Sergio Garcia outlasts Brooks Koepka to win Byron Nelson
By Stephanie Wei under PGA Tour

Sergio Garcia collected his ninth PGA Tour victory by beating Brooks Koepka in the first playoff hole at the AT&T Byron Nelson on Sunday. Garcia has fond memories at this tournament, shooting a 62 in his first-ever round in ’99, where he went on to finish T3 at the ripe age of 19, and winning it (also in a playoff) for the first time in 2004.

Garcia didn’t have his best on Sunday — knocking two in the water on the back nine — but he scrambled, chipped and putted his way to a two-under 68, 15-under total, which turned out to be enough to extend the match to extra holes. To card his ninth win on Tour was a little extra special because it matched the late Seve Ballesteros’ record.

“To be up there with Seve it means the world to me,” said Garcia, who only needed 23 putts in the final round. “You can kind of say I went a little bit a la Seve today. I definitely wasn’t driving the ball great until the end and couple of iron shots here and there, but I was chipping and putting great. Some of his wins were like that and I’m very proud of it today.”

Koepka, who held a two-shot lead over hometown favorite Jordan Spieth heading into the final round, didn’t have his best all weekend. In fact, he called it his “C” game. Koepka shot a one-over 71.

When Koepka and Garcia headed back to the par-4 18th for the first extra hole, Koepka hit first, knocking it into the water.

“Just start it down that waterline and fade it back,” said Koepka, describing what he was trying to do with the drive. “Hit the fade we always hit. (Instead) I kind of hit it a little bit off the toe and drew back into the water. Against the wind I was kind of hoping it would hit the rocks but it is what it is.”

Sergio stuck with the driver and smashed it down the fairway.

“It’s as simple as this: 18 is either a 4-iron off the tee or a driver,” he said. “It’s not a 3-wood, not a 5-wood, not a 3-iron. You either play short of the water or challenge it all the way with a driver knowing if you pull it a little bit, hit it up in the air you can carry. Hitting 3-wood is totally pointless because you’re still putting the water in play and taking carry away from yourself.

“I was happy with the driver. I knew that he could still hit it on the green and make 4 or 5 and if I laid up all the way back it wasn’t that easy to make 4, you know, hitting maybe a 7 or a 6-iron into that green with left to right wind.

“I just went with it. I hit a great drive in regulation so I just trusted myself and I hit a bomb. I hit probably the best drive I hit all day.”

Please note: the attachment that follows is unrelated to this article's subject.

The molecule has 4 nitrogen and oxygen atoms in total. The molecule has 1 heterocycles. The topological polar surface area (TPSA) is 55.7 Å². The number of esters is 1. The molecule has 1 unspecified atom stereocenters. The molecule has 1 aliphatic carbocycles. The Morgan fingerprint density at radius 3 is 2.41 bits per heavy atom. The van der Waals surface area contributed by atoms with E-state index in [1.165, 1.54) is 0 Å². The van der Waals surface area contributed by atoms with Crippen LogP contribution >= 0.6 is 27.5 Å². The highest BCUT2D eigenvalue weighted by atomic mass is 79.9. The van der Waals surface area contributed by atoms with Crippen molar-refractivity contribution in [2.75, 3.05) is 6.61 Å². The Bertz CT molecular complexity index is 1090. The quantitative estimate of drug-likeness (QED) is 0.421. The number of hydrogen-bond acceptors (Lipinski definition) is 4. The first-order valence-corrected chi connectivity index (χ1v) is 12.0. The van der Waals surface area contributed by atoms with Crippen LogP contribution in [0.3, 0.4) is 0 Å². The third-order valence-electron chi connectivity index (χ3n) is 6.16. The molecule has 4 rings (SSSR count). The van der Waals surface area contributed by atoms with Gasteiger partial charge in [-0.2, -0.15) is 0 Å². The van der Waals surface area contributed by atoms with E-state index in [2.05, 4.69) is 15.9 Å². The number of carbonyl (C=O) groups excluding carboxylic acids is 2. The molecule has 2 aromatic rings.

Garcia easily made par, while Koepka posted a double-bogey.

“I didn’t have it the last 36 (holes),” said Koepka. “You can’t win a golf tournament when you’re swinging it and have no idea where it’s going. It is what it is…

“I can bring my C game and still compete. All week I didn’t feel it was that great. You got to learn from it and move on.”

While it was Garcia’s first victory on the PGA Tour since the 2012 Wyndham Championship, he was quick to remind that he has won on other tours. His last win was the 2015 Ho Tram Open, an Asian Tour event, and prior to that, he won the European Tour’s Qatar Masters in 2014.

“I’ve always said it, every win, doesn’t matter even if you’re playing in your backyard with friends, winning is always tough and winning here on the PGA Tour is probably the toughest,” said Garcia.

“But my wins in Asia, my wins on the European Tour, those mean a lot, too, because like I said before, the level — I mean the fields nowadays, they’re so much deeper than they ever were and it’s so much harder to win.

“What Tiger was doing all those years, you don’t see that happening anymore. You don’t see — I mean even with what Jason Day is doing, you know, winning three, four times, you don’t see winning 7, 8, 10 times a year. It’s very difficult. Every time you get one of these Ws it’s very special.”

Meanwhile, despite playing in the final group, Spieth couldn’t get anything going and posted a four-over 74 to drop down to a tie for 18th.

“Frustration with today,” said Spieth. “I mean, don’t go from the final group in second place alone and finish in 18th and there’s not many positives you’ll be able to take out of that other than the last hole I played I made birdie. That’s nice.

“I hit really solid swings, I was aggressive through the ball today, I wasn’t hesitant at the ball, which is what I was the last couple of days trying to guide shots. I put nice, fluid solid swings on the golf ball. I don’t know exactly what happened, whether a break here, break there, you know, gust of wind here or there that just let it push the balls to roll into tough locations, but I felt like I deserved a better score today than I did yesterday and that’s just how golf is sometimes.”


I came across this column from Brad Townsend of the Dallas Morning News and I found it quite touching:

And moments before Garcia was handed the silver-plated trophy, Nelson’s widow, Peggy told crowd about when Garcia played his first Nelson tournament in 1999 as a 19-year-old, and how he’d removed his cap and kneeled to be eye level with Byron, who was seated next to the first tee.

“I’m sure Byron is looking down with a big smile,” Peggy told Garcia, who then began wiping away tears.

“It’s been a very emotional week, and obviously Peggy finished it off by making me cry, which I didn’t think I was going to do,” Garcia said. “But it was nice to have that problem.”

Lots of emotional finishes in golf today!